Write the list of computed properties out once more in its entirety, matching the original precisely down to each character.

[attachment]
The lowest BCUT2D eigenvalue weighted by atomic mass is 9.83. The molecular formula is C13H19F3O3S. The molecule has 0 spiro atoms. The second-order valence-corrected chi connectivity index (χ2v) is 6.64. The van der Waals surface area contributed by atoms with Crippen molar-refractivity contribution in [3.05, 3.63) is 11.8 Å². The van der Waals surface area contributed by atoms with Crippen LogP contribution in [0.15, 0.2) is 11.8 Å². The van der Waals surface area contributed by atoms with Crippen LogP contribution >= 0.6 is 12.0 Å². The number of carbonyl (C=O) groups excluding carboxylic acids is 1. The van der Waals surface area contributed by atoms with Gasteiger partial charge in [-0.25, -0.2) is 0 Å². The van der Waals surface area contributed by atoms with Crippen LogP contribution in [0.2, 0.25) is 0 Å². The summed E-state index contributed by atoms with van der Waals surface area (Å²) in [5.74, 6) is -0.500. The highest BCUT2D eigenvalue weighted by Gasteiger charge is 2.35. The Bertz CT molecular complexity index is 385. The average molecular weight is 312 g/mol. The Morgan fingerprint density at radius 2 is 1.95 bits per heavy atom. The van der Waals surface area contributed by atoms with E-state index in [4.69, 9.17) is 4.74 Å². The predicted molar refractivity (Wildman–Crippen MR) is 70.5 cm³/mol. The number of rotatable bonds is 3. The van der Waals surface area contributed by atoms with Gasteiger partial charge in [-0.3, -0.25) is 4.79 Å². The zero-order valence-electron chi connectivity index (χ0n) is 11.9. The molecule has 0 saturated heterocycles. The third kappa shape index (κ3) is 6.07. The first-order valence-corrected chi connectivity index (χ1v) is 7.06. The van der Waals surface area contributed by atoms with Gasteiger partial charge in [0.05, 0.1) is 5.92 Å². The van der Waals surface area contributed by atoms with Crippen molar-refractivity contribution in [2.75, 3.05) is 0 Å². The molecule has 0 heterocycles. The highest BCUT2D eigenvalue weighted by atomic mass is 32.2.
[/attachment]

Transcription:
The lowest BCUT2D eigenvalue weighted by atomic mass is 9.83. The molecular formula is C13H19F3O3S. The molecule has 0 spiro atoms. The second-order valence-corrected chi connectivity index (χ2v) is 6.64. The van der Waals surface area contributed by atoms with Crippen molar-refractivity contribution in [3.05, 3.63) is 11.8 Å². The van der Waals surface area contributed by atoms with Crippen LogP contribution in [0.15, 0.2) is 11.8 Å². The van der Waals surface area contributed by atoms with Crippen LogP contribution >= 0.6 is 12.0 Å². The number of carbonyl (C=O) groups excluding carboxylic acids is 1. The van der Waals surface area contributed by atoms with Gasteiger partial charge in [-0.25, -0.2) is 0 Å². The van der Waals surface area contributed by atoms with Crippen LogP contribution in [0.2, 0.25) is 0 Å². The summed E-state index contributed by atoms with van der Waals surface area (Å²) in [5.74, 6) is -0.500. The highest BCUT2D eigenvalue weighted by Gasteiger charge is 2.35. The Bertz CT molecular complexity index is 385. The average molecular weight is 312 g/mol. The Morgan fingerprint density at radius 2 is 1.95 bits per heavy atom. The van der Waals surface area contributed by atoms with E-state index in [4.69, 9.17) is 4.74 Å². The predicted molar refractivity (Wildman–Crippen MR) is 70.5 cm³/mol. The number of rotatable bonds is 3. The van der Waals surface area contributed by atoms with Gasteiger partial charge in [-0.3, -0.25) is 4.79 Å². The zero-order valence-electron chi connectivity index (χ0n) is 11.9. The molecule has 0 saturated heterocycles. The third kappa shape index (κ3) is 6.07. The first-order valence-corrected chi connectivity index (χ1v) is 7.06. The van der Waals surface area contributed by atoms with Gasteiger partial charge in [0.05, 0.1) is 5.92 Å². The van der Waals surface area contributed by atoms with Crippen molar-refractivity contribution in [2.75, 3.05) is 0 Å². The molecule has 0 heterocycles. The highest BCUT2D eigenvalue weighted by atomic mass is 32.2.